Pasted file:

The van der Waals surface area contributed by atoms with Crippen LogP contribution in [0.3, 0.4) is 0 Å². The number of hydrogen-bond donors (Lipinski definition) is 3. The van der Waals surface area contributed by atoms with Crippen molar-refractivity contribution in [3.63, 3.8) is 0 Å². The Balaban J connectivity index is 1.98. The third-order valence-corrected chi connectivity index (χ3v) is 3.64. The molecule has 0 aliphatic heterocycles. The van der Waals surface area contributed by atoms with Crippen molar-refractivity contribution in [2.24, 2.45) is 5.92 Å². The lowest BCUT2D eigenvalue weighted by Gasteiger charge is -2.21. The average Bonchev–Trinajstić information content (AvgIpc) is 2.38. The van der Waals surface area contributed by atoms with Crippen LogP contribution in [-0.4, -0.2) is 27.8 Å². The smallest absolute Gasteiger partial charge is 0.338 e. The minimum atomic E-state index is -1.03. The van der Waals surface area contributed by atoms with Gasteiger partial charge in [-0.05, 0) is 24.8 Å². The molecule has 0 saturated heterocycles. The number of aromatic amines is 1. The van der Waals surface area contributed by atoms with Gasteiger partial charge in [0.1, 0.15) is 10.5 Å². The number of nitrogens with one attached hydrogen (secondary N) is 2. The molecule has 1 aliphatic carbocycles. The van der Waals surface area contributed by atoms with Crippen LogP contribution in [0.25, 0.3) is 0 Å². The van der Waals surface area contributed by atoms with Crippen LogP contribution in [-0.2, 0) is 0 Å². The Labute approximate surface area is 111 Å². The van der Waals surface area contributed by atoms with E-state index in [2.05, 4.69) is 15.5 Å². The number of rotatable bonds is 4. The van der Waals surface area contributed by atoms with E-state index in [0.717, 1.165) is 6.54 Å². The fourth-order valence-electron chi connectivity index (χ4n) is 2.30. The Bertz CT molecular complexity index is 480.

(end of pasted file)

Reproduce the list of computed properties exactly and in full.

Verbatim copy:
The van der Waals surface area contributed by atoms with Crippen LogP contribution in [0.3, 0.4) is 0 Å². The number of hydrogen-bond donors (Lipinski definition) is 3. The van der Waals surface area contributed by atoms with Crippen molar-refractivity contribution in [3.63, 3.8) is 0 Å². The Balaban J connectivity index is 1.98. The third-order valence-corrected chi connectivity index (χ3v) is 3.64. The molecule has 0 aliphatic heterocycles. The van der Waals surface area contributed by atoms with Crippen molar-refractivity contribution in [2.24, 2.45) is 5.92 Å². The lowest BCUT2D eigenvalue weighted by Gasteiger charge is -2.21. The average Bonchev–Trinajstić information content (AvgIpc) is 2.38. The van der Waals surface area contributed by atoms with Crippen LogP contribution in [-0.4, -0.2) is 27.8 Å². The smallest absolute Gasteiger partial charge is 0.338 e. The minimum atomic E-state index is -1.03. The van der Waals surface area contributed by atoms with Gasteiger partial charge in [-0.05, 0) is 24.8 Å². The molecule has 0 saturated heterocycles. The number of aromatic amines is 1. The van der Waals surface area contributed by atoms with Gasteiger partial charge in [0.1, 0.15) is 10.5 Å². The number of nitrogens with one attached hydrogen (secondary N) is 2. The molecule has 1 aliphatic carbocycles. The van der Waals surface area contributed by atoms with Crippen LogP contribution in [0.25, 0.3) is 0 Å². The van der Waals surface area contributed by atoms with Crippen LogP contribution in [-0.2, 0) is 0 Å². The Labute approximate surface area is 111 Å². The van der Waals surface area contributed by atoms with E-state index in [2.05, 4.69) is 15.5 Å². The number of rotatable bonds is 4. The van der Waals surface area contributed by atoms with E-state index in [0.717, 1.165) is 6.54 Å². The fourth-order valence-electron chi connectivity index (χ4n) is 2.30. The Bertz CT molecular complexity index is 480.